Neuropsychology, Vol 38(4), May 2024, 322-336; doi:10.1037/neu0000943Objective: The present study explored psycholinguistic analysis of spoken responses produced in a structured interview and cued linguistic and nonlinguistic task switching as possible novel markers of Alzheimer’s disease (AD) risk in Spanish–English bilinguals. Method: Nineteen Spanish–English bilinguals completed an Oral Proficiency Interview (OPI) in both languages, cued-switching tasks, and a battery of traditional neuropsychological tests (in a separate testing session). All were cognitively healthy at the time of testing, but eight decliners were later diagnosed with AD (on average 4.5 years after testing; SD = 2.3), while 11 controls remained cognitively healthy. Results: Past studies showed picture naming was more sensitive to AD in the dominant than in the nondominant language, but we found the opposite for a composite measure of spoken utterances produced in the OPI that included revisions, repetitions, and filled pauses (RRFPs), which were especially sensitive to AD risk in the nondominant language. Errors produced on language switch trials best discriminated decliners from controls (in receiver operating characteristic curves), and though the nonlinguistic switching task was also sensitive to AD risk, it elicited more errors overall and was also negatively affected by increased age and low education level. Conclusions: Speaking a nondominant language and errors in cued language switching provided sensitive and specific markers of pending cognitive decline and AD risk in bilinguals. These measures may reflect early decline in executive control abilities that are needed to plan and monitor the production of connected speech and to manage competition for selection between languages. (PsycInfo Database Record (c) 2024 APA, all rights reserved)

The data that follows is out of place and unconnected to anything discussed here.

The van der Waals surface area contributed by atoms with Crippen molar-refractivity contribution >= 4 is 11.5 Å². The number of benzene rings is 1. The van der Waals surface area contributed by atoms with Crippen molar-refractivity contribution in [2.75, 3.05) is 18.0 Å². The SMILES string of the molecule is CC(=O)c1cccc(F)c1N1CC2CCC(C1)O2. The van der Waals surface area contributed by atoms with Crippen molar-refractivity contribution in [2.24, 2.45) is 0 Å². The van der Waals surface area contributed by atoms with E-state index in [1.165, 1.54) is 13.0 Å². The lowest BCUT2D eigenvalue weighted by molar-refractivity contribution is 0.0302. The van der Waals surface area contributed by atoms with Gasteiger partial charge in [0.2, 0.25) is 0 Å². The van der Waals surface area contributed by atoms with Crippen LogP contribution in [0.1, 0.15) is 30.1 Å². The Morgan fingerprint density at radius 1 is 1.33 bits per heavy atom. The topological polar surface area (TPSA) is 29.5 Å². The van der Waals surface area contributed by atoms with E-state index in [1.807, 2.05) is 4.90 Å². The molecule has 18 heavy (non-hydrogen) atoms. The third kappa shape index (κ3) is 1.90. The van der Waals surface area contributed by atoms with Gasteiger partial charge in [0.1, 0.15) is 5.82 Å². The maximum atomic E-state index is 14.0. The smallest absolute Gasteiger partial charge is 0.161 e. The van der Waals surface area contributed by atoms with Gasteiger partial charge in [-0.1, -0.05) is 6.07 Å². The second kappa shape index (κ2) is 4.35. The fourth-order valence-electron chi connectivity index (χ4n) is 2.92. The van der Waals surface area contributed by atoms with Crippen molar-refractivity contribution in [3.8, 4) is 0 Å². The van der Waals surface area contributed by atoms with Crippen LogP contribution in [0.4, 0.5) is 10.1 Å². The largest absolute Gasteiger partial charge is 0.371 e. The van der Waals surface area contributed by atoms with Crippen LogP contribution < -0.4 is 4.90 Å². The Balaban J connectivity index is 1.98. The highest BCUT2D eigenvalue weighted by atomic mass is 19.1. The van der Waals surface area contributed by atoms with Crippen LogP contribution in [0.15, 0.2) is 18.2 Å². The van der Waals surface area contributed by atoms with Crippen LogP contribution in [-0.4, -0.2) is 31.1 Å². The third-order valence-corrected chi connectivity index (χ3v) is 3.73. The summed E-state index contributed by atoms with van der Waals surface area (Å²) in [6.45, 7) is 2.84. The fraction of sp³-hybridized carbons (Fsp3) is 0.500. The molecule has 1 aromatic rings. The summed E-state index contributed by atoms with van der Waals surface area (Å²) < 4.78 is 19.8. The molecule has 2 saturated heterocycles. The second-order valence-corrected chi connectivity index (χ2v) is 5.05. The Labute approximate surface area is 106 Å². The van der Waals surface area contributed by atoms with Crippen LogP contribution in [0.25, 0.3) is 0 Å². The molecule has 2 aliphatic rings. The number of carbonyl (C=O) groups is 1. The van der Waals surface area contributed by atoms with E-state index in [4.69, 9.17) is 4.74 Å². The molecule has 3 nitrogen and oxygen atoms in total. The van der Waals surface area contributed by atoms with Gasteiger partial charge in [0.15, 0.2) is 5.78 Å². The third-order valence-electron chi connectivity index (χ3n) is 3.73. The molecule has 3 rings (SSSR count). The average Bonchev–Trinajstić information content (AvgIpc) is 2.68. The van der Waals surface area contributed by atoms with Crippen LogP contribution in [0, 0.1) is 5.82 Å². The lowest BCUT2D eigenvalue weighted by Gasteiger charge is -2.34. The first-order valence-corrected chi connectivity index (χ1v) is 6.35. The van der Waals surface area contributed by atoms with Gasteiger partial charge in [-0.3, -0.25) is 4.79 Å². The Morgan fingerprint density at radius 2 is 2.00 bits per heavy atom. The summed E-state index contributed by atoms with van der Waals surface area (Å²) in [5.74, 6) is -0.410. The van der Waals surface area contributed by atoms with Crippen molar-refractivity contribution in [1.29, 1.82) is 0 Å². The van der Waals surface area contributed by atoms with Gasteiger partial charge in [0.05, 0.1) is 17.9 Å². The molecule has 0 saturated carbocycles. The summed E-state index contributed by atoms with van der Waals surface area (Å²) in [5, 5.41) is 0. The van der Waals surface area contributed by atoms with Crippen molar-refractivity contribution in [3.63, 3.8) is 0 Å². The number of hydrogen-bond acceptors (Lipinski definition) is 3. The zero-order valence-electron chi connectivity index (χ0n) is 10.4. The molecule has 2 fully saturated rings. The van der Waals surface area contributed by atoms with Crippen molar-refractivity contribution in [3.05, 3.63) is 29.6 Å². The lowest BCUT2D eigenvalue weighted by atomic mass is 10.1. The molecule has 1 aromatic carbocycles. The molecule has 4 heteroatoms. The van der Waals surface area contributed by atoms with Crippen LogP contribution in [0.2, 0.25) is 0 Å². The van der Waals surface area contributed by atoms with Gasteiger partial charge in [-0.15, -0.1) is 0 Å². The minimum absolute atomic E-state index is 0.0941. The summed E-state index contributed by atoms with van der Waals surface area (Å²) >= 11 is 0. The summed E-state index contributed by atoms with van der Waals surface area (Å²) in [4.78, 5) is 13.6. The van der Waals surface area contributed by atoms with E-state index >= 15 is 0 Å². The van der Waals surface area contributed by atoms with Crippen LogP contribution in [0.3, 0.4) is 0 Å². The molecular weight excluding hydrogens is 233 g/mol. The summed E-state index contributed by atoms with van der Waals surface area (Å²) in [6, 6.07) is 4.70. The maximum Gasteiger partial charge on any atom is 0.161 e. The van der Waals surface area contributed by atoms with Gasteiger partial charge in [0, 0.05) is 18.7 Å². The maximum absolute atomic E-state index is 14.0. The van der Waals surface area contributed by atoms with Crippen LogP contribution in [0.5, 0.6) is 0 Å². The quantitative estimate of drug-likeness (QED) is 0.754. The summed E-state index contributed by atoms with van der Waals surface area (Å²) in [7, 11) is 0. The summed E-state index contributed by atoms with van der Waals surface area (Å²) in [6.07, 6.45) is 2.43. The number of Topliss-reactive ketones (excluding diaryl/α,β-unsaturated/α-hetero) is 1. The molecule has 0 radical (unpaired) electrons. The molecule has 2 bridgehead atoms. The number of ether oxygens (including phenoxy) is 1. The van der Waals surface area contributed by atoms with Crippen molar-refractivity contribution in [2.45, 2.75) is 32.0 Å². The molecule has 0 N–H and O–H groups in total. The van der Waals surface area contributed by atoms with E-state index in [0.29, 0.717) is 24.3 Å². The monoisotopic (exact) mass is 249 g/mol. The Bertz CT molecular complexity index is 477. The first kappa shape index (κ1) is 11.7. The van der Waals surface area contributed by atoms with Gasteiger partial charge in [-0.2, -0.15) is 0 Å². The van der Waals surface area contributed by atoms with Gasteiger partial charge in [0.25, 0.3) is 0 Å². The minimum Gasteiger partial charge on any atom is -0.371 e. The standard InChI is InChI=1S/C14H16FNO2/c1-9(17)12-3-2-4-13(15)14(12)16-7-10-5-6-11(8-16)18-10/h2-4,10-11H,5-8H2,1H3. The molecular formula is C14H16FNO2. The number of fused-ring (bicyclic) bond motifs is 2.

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This post is Copyright: | February 8, 2024
Neuropsychology – Vol 38, Iss 4